Recently I was challenged by a colleague on Facebook to publish my personal Album top 10 of All Times. That was not easy, especially when you know so many albums and you have to make the right choices.
I thought it was a good idea to publish this list on this blog with personal stories here and there
From the moment that I was allowed to play my own music in my room, often from a cassette or LP, I got to know more and more music. I hardly realize how many music I’ve listened to, through the years. However, recent album titles will also be mentioned. This list is in no particular order.
Album 1 out of 10:
Queen – A Day at the Races (EMI 1976)
The singles from this album, Tie Your Mother Down and Somebody to Love are very famous as well. For me it started with those songs and the rest of this album.
The title of this album refers to one of the most successful comic movies of the Marx Brothers (1937). To me, next to those two hits, there are many more beautiful songs on this great album.
Millionaire Waltz, starts out as a classical waltz, but works out musically in Rockstyle and on which Brian May interprets his guitar solo as a violin. The whole song is almost a small symphony-like composition.
You and I is a nice pianorock song with a wonderful guitar solo, White Man has a great Bluesrock style. I could go on and on about every song on this album.
All those fantastic vocal – and guitar arrangements, I couldn’t and still can’t get enough of this typical Queen sound.
Being crazy of their music, I took the album with me on cassette (that’s what you did those days, copying on cassette, there was no internet) on holiday with my parents to England. (where I bought for the very first time, with my own pocket money the LP Queen II, EMI 1974) I played it all day long and I sang with it. (good chance that my parents became crazy of me)
With A Day at the Races Queen had paid off their debts, they had made for recording their last album A Night At The Opera and which had hit the charts enormously. Whicjh gave them totally freedom to write what they wanted and you can hear that they felt confident in their concept, which they actually applied to their album before, Sheer Heart Attack.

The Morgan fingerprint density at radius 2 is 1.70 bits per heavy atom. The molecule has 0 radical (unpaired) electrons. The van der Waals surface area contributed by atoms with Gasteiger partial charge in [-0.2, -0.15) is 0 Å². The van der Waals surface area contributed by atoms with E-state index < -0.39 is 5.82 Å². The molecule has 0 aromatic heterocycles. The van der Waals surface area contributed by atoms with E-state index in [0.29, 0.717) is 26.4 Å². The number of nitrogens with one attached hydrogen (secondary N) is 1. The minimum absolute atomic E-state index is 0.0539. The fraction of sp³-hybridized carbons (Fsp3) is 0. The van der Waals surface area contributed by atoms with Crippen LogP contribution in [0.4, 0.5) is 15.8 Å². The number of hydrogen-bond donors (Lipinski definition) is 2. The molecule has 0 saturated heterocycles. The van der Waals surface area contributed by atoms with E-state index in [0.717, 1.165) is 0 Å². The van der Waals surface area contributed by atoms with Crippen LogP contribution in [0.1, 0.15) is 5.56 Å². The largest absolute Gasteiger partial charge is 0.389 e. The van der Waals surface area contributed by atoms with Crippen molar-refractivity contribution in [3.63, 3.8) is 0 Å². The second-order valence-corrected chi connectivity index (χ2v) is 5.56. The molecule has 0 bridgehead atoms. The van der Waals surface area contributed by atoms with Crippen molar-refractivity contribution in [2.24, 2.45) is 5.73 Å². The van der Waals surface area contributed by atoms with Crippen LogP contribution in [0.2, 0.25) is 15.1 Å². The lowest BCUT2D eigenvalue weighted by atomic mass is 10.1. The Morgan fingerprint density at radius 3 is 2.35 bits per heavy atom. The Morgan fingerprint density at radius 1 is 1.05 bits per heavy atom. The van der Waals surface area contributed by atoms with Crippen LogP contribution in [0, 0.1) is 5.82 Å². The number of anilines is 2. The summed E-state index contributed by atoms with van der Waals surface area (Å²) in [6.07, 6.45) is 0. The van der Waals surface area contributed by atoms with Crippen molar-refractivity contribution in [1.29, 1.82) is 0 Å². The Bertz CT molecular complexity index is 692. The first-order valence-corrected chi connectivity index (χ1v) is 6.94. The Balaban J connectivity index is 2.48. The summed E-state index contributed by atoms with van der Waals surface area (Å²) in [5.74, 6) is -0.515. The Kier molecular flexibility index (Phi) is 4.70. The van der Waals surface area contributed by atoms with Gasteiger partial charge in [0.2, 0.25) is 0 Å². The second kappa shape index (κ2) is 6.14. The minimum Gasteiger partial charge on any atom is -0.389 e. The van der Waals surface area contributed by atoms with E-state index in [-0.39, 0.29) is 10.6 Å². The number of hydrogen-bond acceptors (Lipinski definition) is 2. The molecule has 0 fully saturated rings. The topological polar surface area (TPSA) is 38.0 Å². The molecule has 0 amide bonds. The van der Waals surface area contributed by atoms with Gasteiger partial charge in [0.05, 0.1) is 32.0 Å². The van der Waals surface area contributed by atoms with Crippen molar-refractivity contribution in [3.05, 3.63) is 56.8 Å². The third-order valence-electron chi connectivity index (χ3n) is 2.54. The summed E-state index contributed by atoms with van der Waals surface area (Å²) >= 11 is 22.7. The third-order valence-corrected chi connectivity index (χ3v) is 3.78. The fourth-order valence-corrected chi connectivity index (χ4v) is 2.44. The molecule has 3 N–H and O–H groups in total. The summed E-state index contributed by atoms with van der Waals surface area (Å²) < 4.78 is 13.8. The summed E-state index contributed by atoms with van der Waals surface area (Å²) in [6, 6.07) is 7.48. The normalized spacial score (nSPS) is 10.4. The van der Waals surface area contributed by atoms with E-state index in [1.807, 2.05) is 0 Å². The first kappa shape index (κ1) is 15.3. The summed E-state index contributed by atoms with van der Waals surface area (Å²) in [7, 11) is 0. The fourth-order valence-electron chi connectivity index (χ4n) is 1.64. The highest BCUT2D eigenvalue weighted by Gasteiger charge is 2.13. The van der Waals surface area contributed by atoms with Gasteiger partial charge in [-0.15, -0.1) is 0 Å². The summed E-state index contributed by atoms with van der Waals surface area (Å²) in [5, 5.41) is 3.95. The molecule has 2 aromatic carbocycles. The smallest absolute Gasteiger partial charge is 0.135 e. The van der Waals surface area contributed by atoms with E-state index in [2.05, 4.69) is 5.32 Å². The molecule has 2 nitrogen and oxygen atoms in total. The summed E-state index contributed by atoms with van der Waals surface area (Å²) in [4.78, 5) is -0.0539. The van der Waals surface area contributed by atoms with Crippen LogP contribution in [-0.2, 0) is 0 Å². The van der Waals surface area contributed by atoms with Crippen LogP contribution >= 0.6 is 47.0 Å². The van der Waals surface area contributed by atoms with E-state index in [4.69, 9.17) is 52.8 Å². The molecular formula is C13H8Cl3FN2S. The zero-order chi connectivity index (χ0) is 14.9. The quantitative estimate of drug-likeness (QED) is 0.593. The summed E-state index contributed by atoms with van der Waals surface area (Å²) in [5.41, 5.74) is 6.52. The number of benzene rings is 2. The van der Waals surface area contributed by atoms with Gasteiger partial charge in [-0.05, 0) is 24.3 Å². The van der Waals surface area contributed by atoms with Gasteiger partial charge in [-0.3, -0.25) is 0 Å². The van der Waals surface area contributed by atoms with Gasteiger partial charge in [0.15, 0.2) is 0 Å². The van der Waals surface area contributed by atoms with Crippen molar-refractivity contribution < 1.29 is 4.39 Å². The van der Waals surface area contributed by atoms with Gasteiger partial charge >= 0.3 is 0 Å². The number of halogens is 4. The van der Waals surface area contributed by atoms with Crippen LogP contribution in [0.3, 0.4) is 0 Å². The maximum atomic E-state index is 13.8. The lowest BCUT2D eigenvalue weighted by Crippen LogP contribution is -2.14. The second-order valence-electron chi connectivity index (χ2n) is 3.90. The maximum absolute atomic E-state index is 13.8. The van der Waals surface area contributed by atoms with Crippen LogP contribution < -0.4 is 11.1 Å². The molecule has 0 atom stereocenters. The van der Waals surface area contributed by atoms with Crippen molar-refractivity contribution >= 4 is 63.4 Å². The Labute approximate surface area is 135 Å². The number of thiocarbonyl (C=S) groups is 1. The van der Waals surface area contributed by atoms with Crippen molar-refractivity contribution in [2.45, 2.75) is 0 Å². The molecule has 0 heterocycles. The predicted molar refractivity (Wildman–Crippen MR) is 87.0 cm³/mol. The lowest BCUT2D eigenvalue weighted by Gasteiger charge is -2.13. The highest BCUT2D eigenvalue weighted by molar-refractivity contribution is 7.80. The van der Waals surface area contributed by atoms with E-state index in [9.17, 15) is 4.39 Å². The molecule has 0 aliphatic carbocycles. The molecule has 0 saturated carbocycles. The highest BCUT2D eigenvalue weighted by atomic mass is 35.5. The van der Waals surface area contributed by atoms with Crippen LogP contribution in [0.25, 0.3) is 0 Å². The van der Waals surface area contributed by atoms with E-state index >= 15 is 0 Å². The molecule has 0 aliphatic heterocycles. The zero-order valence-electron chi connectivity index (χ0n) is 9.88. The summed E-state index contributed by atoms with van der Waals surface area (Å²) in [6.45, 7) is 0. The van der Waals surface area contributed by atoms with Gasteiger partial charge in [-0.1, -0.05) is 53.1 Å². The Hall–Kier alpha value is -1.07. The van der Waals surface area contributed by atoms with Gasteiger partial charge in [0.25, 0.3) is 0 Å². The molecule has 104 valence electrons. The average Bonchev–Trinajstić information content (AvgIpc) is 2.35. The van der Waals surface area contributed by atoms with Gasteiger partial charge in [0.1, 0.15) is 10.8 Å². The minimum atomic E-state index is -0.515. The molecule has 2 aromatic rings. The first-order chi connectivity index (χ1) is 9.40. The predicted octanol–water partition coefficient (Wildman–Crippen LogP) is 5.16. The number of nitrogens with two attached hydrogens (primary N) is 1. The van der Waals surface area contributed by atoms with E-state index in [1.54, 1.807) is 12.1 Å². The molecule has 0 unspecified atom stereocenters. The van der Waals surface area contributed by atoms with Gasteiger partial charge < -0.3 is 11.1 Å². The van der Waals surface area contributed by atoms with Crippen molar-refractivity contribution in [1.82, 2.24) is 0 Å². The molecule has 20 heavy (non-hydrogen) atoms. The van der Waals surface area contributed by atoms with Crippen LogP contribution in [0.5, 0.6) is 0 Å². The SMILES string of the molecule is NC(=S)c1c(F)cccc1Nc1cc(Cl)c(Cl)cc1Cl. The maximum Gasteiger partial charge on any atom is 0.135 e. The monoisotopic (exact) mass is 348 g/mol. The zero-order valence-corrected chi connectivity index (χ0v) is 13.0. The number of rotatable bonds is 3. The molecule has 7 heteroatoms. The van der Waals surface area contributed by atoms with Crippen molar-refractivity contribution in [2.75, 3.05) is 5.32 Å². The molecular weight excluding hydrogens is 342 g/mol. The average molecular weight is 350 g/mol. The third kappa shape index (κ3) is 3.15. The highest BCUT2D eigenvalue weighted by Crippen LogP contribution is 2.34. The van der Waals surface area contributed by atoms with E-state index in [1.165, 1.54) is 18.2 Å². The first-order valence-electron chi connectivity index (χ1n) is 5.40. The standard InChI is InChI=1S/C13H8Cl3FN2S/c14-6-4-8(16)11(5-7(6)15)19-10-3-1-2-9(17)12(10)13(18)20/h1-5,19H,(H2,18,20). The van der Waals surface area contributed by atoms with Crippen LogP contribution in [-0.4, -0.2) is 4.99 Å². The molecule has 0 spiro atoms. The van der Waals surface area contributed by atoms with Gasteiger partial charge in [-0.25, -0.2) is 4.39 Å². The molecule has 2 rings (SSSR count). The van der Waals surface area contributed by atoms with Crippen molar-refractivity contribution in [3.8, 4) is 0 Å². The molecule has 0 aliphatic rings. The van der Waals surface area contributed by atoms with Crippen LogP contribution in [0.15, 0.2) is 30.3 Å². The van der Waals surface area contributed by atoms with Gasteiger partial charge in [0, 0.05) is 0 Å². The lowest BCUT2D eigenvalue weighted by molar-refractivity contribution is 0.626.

On this album, like all previous ones, stated ‘no synths’. All miscelaneous sounds were made by Brian May on his self made guitar, (made together with his father) and produced by Roy Thomas Baker.
Around my 12th year, I didn’t have an electric guitar. That happened somewhat later. My mother gave me for my birthday sheetmusic of Queen. She only could play classical piano and while not understanding the chord symbols that I knew on my Spanish guitar, I still wasn’t familiar as well on the piano. The fact that I could read music helped me to work out the chords from guitar to piano, completely on my own.
Later on I could play all the songs of this album, both guitar and piano. I practiced a lot with the LP playing on the record player, turned up loud of course. (So as a great admirer I imagined myself to be Freddy Mercury one moment and the other moment Brian May as well) :-))
Because of this all, as from musical knowledge, I got to know a whole new musical world, in which I discovered different new musical skills, which has laid a foundation for skills such as, music theory, music ear training, (important that time for the audition on the Conservatory), arrangements vocal harmony’s and songwriting.
I think Queen is still one of the biggest Rockbands of all times together with Freddy Mercury as one of the best rocksingers. Recently this year I saw their concert with als great singer and performer Adam Lambert. They still prove their great quality as the world’s best rockband, when performing their show.
It was also amazing to see how young and older generations were singing along their hits. It proves how timeless the music of Queen is, even maybe have the potention to outlive us all.
Album 2 out of 10
Steely Dan – Gaucho (MCA Records 1980)
It was on my 16th birthday that my father had the splendid idea of giving me an old Philips tube radio.
The one that needed a few minutes to warm up. A built-in glass light, which was also known as ‘the cat eye’, had to turn green to indicate that it was operational. With a bit of experience I had in adjusting cables, I could connect my electric guitar, that was from an unknown brand, on the back of the tube radio. A year ago I had bought the guitar from a friend of my parents, from my saving money.
After I switched the standby knob, there it was, my first guitar amp, my first guitar sound. I was so happy! And it didn’t sound bad…at all! My clean sound had a very slight drive sound, what guitrists call ‘ an edge’. Walter Becker also had that sound on his guitar sound on Gaucho. I thought that was a great sound.
Most people know Babylon Sisters and Hey Ninteen. The horn arrangements of Rob Mounsey, including a bass clarinet, are so sophisticated. Played by big names of course, Michael and Randy Brecker, Steve Gadd, Jeffrey Porcaro, Larry Carlton etc.
Although the songs in that time (I was about 15, perhaps 16 years old) were quite difficult for me to work out, I could play the song Hey Nineteen. (At least that’s what I thought then) 🙂 I still find the intro having a powerful energizing start with such a great guitar sound.
All songs on this album have a high sound quality and are timeless. My favorite track of all is Gaucho. It has a great soulful intro with tenorsax, played by Tom Scott. After the Mexicanlike instrumental interlude you hear him play a slight variation on the theme and it is as if I hear him smile at the one note he plays with just a bit more ‘bite’. As if he yells ‘yeah’. I felt that too when I first connected my guitar to my tube radio.